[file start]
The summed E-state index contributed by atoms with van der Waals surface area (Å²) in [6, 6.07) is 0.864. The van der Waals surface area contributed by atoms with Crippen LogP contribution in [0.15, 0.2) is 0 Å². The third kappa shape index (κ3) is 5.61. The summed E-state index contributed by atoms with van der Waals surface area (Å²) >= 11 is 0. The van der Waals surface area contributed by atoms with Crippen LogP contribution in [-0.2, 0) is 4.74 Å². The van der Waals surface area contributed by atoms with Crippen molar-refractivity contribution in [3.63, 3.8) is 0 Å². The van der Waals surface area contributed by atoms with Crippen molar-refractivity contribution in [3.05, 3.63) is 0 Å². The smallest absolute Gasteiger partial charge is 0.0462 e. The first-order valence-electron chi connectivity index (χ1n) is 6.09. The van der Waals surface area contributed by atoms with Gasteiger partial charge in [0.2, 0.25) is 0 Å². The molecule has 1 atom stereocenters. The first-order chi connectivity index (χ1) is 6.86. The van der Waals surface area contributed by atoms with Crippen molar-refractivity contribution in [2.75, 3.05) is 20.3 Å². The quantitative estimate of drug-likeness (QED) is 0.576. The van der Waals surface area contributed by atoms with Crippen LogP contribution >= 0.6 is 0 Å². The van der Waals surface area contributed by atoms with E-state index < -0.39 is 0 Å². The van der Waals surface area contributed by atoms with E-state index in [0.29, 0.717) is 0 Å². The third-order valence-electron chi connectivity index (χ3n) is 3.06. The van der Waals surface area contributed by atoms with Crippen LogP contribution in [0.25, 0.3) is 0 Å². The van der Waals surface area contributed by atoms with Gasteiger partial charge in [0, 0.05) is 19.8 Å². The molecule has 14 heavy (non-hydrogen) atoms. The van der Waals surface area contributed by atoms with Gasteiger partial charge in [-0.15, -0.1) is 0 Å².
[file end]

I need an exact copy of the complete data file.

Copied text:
The summed E-state index contributed by atoms with van der Waals surface area (Å²) in [6, 6.07) is 0.864. The van der Waals surface area contributed by atoms with Crippen LogP contribution in [0.15, 0.2) is 0 Å². The third kappa shape index (κ3) is 5.61. The summed E-state index contributed by atoms with van der Waals surface area (Å²) >= 11 is 0. The van der Waals surface area contributed by atoms with Crippen LogP contribution in [-0.2, 0) is 4.74 Å². The van der Waals surface area contributed by atoms with Crippen molar-refractivity contribution in [3.63, 3.8) is 0 Å². The van der Waals surface area contributed by atoms with Crippen molar-refractivity contribution in [3.05, 3.63) is 0 Å². The smallest absolute Gasteiger partial charge is 0.0462 e. The first-order valence-electron chi connectivity index (χ1n) is 6.09. The van der Waals surface area contributed by atoms with Gasteiger partial charge in [0.2, 0.25) is 0 Å². The molecule has 1 atom stereocenters. The first-order chi connectivity index (χ1) is 6.86. The van der Waals surface area contributed by atoms with Crippen molar-refractivity contribution in [2.75, 3.05) is 20.3 Å². The quantitative estimate of drug-likeness (QED) is 0.576. The van der Waals surface area contributed by atoms with Crippen LogP contribution >= 0.6 is 0 Å². The van der Waals surface area contributed by atoms with E-state index < -0.39 is 0 Å². The van der Waals surface area contributed by atoms with E-state index in [0.29, 0.717) is 0 Å². The third-order valence-electron chi connectivity index (χ3n) is 3.06. The van der Waals surface area contributed by atoms with Crippen LogP contribution in [0.25, 0.3) is 0 Å². The van der Waals surface area contributed by atoms with Gasteiger partial charge in [0, 0.05) is 19.8 Å². The molecule has 14 heavy (non-hydrogen) atoms. The van der Waals surface area contributed by atoms with Gasteiger partial charge in [-0.15, -0.1) is 0 Å².